Energy-efficiency in the data centre: A survey of UK decision-maker priorities
As befits a leading global technology company, ASUS is a leading advocate for sustainability. We joined the RE100 global renewable energy initiative in 2021 – a milestone for our own carbon-reduction ambitions – and, in the same year, joined the Taiwan Climate Partnership as one of the founding corporate members. We are committed to working with international climate initiatives and organisations, and to using our supply-chain influence to promote low-carbon manufacturing and reduce carbon emissions. We support the United Nations Sustainable Development Goals (SDGs).
Last year ASUS officially committed to strengthening its R&D efforts, to increase product energy efficiency to a level that is on average 30% higher than the specifications of Energy Star, the strictest environmental standard. That is to say: our goal is to create the most energy-efficient products available. We’re aware that our product-level efforts can help our customers achieve their own sustainability goals; ASUS is, after all, an upstream element of our customers’ supply chains.
Whether our server customers have formal sustainability goals or not, the computing products made by ASUS and other manufacturers are of huge importance. Data centres are generally accepted as accounting for around 1% of the world’s electricity consumption, a proportion forecast by some to increase in coming years. ASUS, and every other digital equipment manufacturer whose products are found in data centres, can contribute to reducing this energy demand by consistently increasing product energy efficiency.
Since all major manufacturers aim to improve product energy efficiency, customers will find themselves with more energy efficient data centres eventually – the inevitable result of the passage of time and the usual equipment replacement cycle.
But the Glasgow Climate Pact reached at the COP26 Climate Summit in 2021 – recently reaffirmed at COP27 – has accelerated the implementation of climate action and underscored the need for rapid changes.
Energy Efficiency Survey
Since the greatest rate of change occurs when proactive decisions are made, we decided to measure the priority given to energy efficiency in respect of server purchases and operation, choosing the advanced economy of the United Kingdom in which to take this first measurement.
The results of this survey show that part of being a responsible climate leader means speaking sometimes uncomfortable truths. In the context of this report, this means reporting that, in the UK – a fully developed, wealthy, G7 country – having formal corporate sustainability and energy efficiency goals is still far from universal among organisations (although a majority do).
And, even at IT Department-level and in smaller companies, only a small majority have formal sustainability and energy efficiency goals. This, bear in mind, is despite data centres being responsible for around 1% of the world’s electricity production. Against such a backdrop, even small-percentage improvements in energy efficiency will have a global impact on energy consumption.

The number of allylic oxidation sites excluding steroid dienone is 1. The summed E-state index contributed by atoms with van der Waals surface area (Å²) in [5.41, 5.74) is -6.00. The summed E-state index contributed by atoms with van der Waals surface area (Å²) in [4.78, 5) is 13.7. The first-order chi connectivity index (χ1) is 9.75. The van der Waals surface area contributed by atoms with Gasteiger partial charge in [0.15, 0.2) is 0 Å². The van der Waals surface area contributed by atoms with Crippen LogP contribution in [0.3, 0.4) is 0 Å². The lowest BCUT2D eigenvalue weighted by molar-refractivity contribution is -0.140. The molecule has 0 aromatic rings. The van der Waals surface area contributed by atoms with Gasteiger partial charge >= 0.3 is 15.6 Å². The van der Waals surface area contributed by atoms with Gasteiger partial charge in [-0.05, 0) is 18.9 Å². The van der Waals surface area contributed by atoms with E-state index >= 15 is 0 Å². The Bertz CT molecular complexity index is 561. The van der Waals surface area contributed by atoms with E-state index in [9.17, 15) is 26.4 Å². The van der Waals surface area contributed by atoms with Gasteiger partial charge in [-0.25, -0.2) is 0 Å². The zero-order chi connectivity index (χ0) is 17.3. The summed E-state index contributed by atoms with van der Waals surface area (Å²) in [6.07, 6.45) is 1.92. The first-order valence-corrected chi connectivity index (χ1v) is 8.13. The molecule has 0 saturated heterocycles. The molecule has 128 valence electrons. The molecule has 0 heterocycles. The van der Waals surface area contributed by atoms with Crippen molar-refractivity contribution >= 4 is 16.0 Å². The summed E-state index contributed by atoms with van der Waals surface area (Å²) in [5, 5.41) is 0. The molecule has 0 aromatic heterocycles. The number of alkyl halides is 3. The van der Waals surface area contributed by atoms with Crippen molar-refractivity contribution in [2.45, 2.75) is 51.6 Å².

Server-related energy costs have currently captured the attention of barely half of IT professionals responsible for the operations of their organisations’ servers. But this apparent ambivalence towards energy efficiency seems destined, at least, to change: throughout the survey results, there is a strong correlation between the youth of respondents and the importance they attach to energy efficiency. The ‘youth’ factor appears to transcend alternative explanations such as the seniority of respondents.
There were some clear differences in the attitudes of different vertical sectors. Perhaps predictably, organisations from the wealthier IT & Telecoms and Finance sectors tend to be more switched on to the total cost of ownership of servers, paying more attention to energy efficiency and the associated costs, both in their procurement and subsequent operation. Meanwhile, organisations from the usually less-affluent Education and Arts & Culture sectors pay far less attention to the energy efficiency/energy costs of their servers.
But the most compelling pattern that emerges from the survey data is the relative indifference of organisations with larger number of servers: the greater the number of servers, the less importance seems to be attached to energy efficiency relative to other purchase/operational factors. The survey also shows that larger organisations are less likely even to measure the energy efficiency of their data centres.
This survey was conducted:
Despite this ‘environment’, many organisations are, at time of writing and according to their own IT and procurement staff, paying less attention to the impact of their data centre purchasing decisions than might be expected.
Download the survey report
Download the Energy Efficiency in the Data Centre report and learn:
ASUS commissioned survey specialists Censuswide to conduct an online survey of a representative sample of UK organisations, across all major vertical sectors. The survey comprised 500 respondents:
All respondents met the criteria of: